Professor Alan Hedge, a leading ergonomics expert and consultant with office furniture manufacturer Humanscale, explains how workplace design that encompasses new ways of working is essential for worker well-being.
Where do you work? When do you work? It may not be as easy to answer these questions as it used to be in the past. With the advancements of technology, workers can now adopt a mobile workstyle and do their jobs from several places or outside of the traditional nine to five, Monday to Friday pattern.
Working at a specific place for a set amount of time is no longer a necessity and this new-found freedom has led to rethinking traditional office workplaces. New ways of working (WOW) have emerged and they are now revolutionising commercial interiors, from general layouts through to the furniture used and the facilities that are provided.
What are new WOW workplaces?
New WOW workplaces tend to feature ‘agile working’, ‘hotelling’ and to a lesser degree ’hot-desking’– all referring to the principle that space isn’t ‘owned’ by a single individual and rather employees are encouraged to utilise space as required to address their specific needs throughout the day.
Companies provide a range of activity-based spaces such as quiet zones, team working areas and breakout spaces. At the same time employees are encouraged to move between locations throughout the day to enjoy a more varied workday and combat the perils of a desk-bound job.
Furniture too needs to be fully flexible and adaptable to suit the needs of each individual worker, whether this includes adjustable chairs, sit-stand tables and intuitive monitor arms or laptop trays.
Despite the benefits, there is a serious potential downside to new WOW. The freedom handed to employees to work from anywhere can see them working in places in the outside world that do not always provide ergonomic solutions.
In traditional office spaces, the Health and Safety Executive provides guidance on the ergonomic design of computer workplaces, including the relevant furniture. But for ‘office nomads’ working in a variety of places, no such clear-cut guidance exists.
Walk into any coffee shop, airport, library or modern office and you’ll see people sitting on poorly designed chairs, hunched over their devices. Their backs are rounded like turtle shells, their necks flexed forwards putting strain on the back muscles, shoulders and neck, restricting free blood flow to the brain. One new disorder has been named as a consequence of sustained and prolonged working with poor posture: ‘iPad neck’.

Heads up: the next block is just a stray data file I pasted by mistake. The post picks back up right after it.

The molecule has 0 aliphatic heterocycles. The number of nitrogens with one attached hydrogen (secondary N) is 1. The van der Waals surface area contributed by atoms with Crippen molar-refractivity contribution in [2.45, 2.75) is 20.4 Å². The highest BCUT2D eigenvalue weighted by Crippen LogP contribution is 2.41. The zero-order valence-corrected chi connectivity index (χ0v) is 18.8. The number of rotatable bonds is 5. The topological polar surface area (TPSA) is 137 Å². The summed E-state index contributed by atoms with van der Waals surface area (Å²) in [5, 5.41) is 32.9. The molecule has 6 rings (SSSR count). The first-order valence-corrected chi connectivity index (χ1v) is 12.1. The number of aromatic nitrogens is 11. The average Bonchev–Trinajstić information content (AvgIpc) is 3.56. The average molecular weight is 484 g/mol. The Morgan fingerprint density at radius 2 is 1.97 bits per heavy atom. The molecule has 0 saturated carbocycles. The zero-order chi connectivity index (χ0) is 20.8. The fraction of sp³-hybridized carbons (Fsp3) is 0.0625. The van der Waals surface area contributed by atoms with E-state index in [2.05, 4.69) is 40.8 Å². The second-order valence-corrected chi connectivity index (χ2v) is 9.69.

Poor neck postures can also contribute to developing carpal tunnel syndrome – a painful condition of the hand and fingers caused by compression of a major nerve. In the case of ‘iPad neck’, the median nerve is compressed as it exits the spine at the base of the neck and passes through the shoulders.
Incorporating new WOW into ergonomics
So what do we do to stop this? The answer is that in any new WOW design, any location and its office furniture needs to be designed to facilitate an ergonomic, neutral body posture. To combat the perils of sedentary work, employees should also be encouraged to change their posture frequently throughout the day. Cornell University has developed an ideal work pattern which calls for employees to:
- sit and work in neutral posture for 20 minutes
- stand and work in a neutral posture for eight minutes
- stretch and stroll around for two minutes
- repeat this cycle throughout the working day
To realise the benefits and ensure they are protected, employees need to be trained in ergonomics so that they learn how to maintain good posture. At the same time, ergonomic design strategies must be applied to every place in a building where an employee is likely to interact with technology.
To encourage the adoption of office ergonomics on a wider scale, the newly-established International Well Building Institute has launched the WELL building certification standard which gives credits for good ergonomic design and addresses issues of mental well-being.
WELL is hailed as the world’s first building standard to focus exclusively on human health and wellness. It sets performance requirements in seven categories relevant to health in the built environment – air, water, nourishment, light, fitness, comfort and mind. Instead of meeting sustainability standards in building design or construction, it does so from the perspective of the occupant.
Ergonomic strategies are also being integrated into wellness programmes run by HR departments, with organisations recognising that ergonomic designs can reduce physical and mental stress.
While new WOW are here to stay, when these new methods are also combined with good ergonomic designs the result is a healthy and productive workplace for all employees – which also delivers economic benefit to the organisation.
Alan Hedge is aprofessor in the Department of Design and Environmental Analysis at Cornell University, USA.